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Civil engineers prepare to 'close the gaps' at Bagram

by Capt. Catie Hague
455th Air Expeditionary Wing Public Affairs


3/15/2005 - BAGRAM AIR BASE, Afghanistan (AFPN)  -- Bagram's 9,800-foot runway will undergo major repairs beginning at the end of March to maintain operations in and out of the busiest airfield in Afghanistan.

Airmen of the 455th Expeditionary Civil Engineer Squadron said they plan to spend 16 weeks replacing 28 shattered slabs of concrete using a runway repair method last used by the Air Force in the 1970s.

"Severe damage due to airfield operations and limited runway maintenance forced us to look for an immediate solution," said Maj. Bobbie Moore, the squadron's commander. The answer was precast concrete -- concrete poured and cured in an alternate location, away from the runway, and put into place when ready.

The runway here cannot be shut down for an extended period of time because of mission requirements, said Col. Warren Henderson, 455th Expeditionary Operations Group commander.

"And since the concrete takes 21 days to cure to full strength, precasting was the only real option" Major Moore said.

The civil engineers said they believe the precast concrete method was last used by the U.S. Air Force in Germany in the 1970s.

By March 10, all 28 slabs had been poured. They are now in the process of curing. Each slab is 12-feet long, 13-feet wide and one-foot deep, weighing about 23,400 pounds, officials said.

The plan is to remove the damaged concrete on the runway just before placing the new slabs, Major Moore said. A flat-bed truck will bring the slabs to the flightline, and a 120-ton crane will lift and position them into place. The runway will be useable as soon as the slabs are sealed.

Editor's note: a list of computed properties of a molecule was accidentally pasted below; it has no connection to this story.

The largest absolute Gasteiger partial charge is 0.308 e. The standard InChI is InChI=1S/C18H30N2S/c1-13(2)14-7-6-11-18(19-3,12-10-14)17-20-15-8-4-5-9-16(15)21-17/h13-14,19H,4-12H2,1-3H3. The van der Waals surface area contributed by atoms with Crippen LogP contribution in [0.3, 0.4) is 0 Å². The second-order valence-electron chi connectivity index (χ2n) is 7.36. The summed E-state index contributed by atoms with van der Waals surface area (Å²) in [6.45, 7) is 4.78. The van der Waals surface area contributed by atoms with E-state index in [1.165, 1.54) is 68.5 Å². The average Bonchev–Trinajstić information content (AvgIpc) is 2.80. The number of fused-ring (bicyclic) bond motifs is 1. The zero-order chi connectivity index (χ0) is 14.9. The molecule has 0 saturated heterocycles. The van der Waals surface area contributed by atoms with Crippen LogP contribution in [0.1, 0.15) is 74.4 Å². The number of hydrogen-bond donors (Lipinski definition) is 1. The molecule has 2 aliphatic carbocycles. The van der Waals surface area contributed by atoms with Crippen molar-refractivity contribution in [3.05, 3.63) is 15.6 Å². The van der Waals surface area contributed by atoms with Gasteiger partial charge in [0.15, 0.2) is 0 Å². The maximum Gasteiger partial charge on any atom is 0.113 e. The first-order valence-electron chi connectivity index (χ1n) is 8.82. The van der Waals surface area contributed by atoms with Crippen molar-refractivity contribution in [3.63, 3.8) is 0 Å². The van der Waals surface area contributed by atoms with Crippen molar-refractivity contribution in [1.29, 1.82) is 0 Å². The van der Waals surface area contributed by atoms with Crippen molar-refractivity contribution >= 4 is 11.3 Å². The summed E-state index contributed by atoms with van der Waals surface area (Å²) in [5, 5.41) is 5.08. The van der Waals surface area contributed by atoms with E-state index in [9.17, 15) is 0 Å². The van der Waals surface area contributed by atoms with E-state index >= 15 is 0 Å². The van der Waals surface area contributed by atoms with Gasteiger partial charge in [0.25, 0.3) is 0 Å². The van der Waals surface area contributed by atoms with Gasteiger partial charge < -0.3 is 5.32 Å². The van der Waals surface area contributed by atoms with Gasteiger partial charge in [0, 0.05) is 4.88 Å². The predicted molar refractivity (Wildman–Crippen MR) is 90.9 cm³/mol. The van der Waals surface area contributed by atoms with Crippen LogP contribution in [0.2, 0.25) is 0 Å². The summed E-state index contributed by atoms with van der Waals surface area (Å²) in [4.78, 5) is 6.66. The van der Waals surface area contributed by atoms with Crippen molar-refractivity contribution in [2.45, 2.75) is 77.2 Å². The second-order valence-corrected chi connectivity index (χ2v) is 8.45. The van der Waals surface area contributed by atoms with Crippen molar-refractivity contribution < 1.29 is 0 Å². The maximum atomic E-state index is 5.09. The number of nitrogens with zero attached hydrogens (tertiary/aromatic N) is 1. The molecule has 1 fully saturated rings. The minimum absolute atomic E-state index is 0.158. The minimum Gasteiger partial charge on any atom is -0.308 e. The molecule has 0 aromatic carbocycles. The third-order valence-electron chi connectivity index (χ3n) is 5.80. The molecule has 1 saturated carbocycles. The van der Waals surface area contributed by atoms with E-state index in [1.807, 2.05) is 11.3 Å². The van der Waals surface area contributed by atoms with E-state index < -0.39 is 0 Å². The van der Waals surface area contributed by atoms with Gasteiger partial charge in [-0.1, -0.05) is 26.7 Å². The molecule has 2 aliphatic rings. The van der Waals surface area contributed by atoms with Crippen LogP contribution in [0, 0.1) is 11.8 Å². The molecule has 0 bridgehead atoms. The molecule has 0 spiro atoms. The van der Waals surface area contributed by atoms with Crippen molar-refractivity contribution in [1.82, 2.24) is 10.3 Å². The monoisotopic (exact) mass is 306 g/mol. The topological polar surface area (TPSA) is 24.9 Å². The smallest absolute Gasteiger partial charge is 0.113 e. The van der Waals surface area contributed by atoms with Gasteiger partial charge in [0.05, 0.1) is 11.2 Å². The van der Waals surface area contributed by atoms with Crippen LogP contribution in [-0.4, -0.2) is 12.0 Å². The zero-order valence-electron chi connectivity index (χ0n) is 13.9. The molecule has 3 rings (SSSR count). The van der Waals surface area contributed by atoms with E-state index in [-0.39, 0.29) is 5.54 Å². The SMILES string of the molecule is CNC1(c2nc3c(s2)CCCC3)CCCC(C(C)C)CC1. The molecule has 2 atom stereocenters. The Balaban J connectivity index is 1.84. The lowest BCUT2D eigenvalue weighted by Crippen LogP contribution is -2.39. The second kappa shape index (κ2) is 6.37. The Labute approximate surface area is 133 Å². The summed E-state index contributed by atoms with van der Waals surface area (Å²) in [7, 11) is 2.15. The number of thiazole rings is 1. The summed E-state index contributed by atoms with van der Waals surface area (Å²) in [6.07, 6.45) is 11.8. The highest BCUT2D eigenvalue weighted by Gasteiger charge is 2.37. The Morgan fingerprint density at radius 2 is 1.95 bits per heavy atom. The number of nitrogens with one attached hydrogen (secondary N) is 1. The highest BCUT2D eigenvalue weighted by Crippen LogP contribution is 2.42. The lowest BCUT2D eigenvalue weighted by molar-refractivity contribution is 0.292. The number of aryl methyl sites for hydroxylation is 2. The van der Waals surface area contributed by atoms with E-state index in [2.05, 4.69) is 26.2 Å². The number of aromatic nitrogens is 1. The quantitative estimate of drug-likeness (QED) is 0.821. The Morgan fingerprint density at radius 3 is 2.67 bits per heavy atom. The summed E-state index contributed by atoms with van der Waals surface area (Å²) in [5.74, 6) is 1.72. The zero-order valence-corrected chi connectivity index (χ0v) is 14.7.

This 16-week project has been broken down into three phases. The first will focus on 13 shattered slabs at the south end of the runway. The second will replace 13 in the middle and north end of the runway. And the final phase will focus on two slabs toward the north end of the runway. In addition, the engineers will repair major cracks and seal joints during all three phases.

"Bottom line: The flightline has deteriorated significantly over the last several years, and in order to support heavy aircraft and increased traffic, critical repairs must be made both on and near the centerline," said Col. Rita Meyer, 455th Expeditionary Mission Support Group commander.

"This is the most critical repair project done on (Bagram) to date," she said. "The current mission can't continue, even in the short-term, without full-slab replacement and extensive (crack) repair. While various repairs have been conducted on the airfield over the past three years, those repairs have not been enough to turn the overall condition of the airfield around. In fact, the structural capacity of the airfield has continued to deteriorate."

The runway itself was built by Soviet workers in the 1950s.

"Huge chunks of concrete have come loose and pose a risk to our aircraft and continued operations," Colonel Henderson said. "This situation required immediate attention."

The runway repair project will keep Bagram's flighline operational until a new runway is complete in June 2006, officials said.





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